The woman was taken to the OLV hospital in the city of Aalst on March 3 and tested positive for coronavirus during her stay. She was not vaccinated and lived in a retirement home.
Medical staff discovered that she carried the alpha and beta variants of the virus.
The woman’s condition began to worsen and she died five days after her initial diagnosis.
The alpha variant originated in the UK, while the beta variant was first discovered in South Africa.
Molecular biologist Anne Vankeerbergen of the OLV Hospital said the woman was likely infected with two different variants from two different people. Vankeerbergen said it is still unclear how she became infected with the virus.
Here’s a look at the latest coronavirus news around the world:
While many areas of Germany continuing to reverse restrictions amid the low number of cases, the incidence rate for the country increased for the fifth day in a row.
Germany’s public health body, the Robert Koch Institute (RKI), reported 745 new national cases and six other confirmed deaths on Sunday.
However, the incidence rate – the number of new infections per 100,000 population over a seven-day period – increased for a fifth consecutive day, reaching 6.2 from 5.8 on Saturday.
Although the figure remains low, the slight increase in the number of cases comes amid concerns about the spread of the delta variant.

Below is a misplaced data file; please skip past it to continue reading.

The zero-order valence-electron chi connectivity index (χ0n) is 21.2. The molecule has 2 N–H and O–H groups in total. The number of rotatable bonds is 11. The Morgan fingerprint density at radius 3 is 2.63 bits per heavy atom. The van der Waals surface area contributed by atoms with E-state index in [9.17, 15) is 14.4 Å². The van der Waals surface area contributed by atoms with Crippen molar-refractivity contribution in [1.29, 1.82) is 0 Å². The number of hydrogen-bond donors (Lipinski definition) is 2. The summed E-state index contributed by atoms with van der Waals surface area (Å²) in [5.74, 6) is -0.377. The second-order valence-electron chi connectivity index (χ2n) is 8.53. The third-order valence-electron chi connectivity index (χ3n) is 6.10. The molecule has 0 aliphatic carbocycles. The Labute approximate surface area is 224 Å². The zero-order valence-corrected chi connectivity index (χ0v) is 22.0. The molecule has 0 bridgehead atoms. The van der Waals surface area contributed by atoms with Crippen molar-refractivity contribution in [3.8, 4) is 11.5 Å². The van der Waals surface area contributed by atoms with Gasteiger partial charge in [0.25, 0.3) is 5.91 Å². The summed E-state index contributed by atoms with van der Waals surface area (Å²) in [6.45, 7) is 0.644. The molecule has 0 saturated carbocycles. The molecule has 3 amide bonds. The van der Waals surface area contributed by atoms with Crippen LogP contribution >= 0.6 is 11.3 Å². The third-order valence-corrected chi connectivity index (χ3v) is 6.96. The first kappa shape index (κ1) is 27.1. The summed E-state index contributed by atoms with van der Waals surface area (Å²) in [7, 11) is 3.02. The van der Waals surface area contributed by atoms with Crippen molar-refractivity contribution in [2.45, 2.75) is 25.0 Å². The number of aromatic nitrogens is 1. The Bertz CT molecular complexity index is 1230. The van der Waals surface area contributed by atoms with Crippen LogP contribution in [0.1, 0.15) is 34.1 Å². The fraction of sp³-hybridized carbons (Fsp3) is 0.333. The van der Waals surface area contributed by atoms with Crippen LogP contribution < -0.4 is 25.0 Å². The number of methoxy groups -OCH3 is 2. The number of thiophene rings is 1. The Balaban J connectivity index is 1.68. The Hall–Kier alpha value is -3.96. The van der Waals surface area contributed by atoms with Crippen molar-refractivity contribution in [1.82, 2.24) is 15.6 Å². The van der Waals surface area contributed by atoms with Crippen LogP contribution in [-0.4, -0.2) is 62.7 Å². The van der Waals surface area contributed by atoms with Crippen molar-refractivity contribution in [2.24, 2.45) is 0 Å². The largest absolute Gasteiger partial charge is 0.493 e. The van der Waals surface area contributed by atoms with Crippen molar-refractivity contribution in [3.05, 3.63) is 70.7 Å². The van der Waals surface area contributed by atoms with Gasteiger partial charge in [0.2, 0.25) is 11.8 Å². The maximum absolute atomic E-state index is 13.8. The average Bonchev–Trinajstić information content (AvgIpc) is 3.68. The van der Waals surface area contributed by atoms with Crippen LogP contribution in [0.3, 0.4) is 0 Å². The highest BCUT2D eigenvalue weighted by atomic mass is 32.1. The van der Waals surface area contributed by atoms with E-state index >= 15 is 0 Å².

Elsewhere in Germany, the legendary techno club of Berghain in Berlin partially reopened on Saturday following a shutdown caused by a pandemic.
For the moment, the club’s garden is the only part of the place open to revelers. They must be vaccinated, collected or tested negative to enter the club garden. Guests should also wear a mask when in the garden.
Karl Lauterbach, Social Democratic member of the Bundestag, denounced UEFA Sunday, accusing him of “being responsible for the dead by his ignorant approach” to the size of the crowds.
In an interview with German football site 11Freunde, Lauterbach said allowing 60,000 fans into Wembley was “completely out of control”.
Fans need a negative lateral flow test or full proof of vaccination to attend the game.
The finale is one of the UK government’s test events ahead of plans to abolish all social distancing measures on July 19 on what has been dubbed ‘Freedom Day’ by some UK newspapers.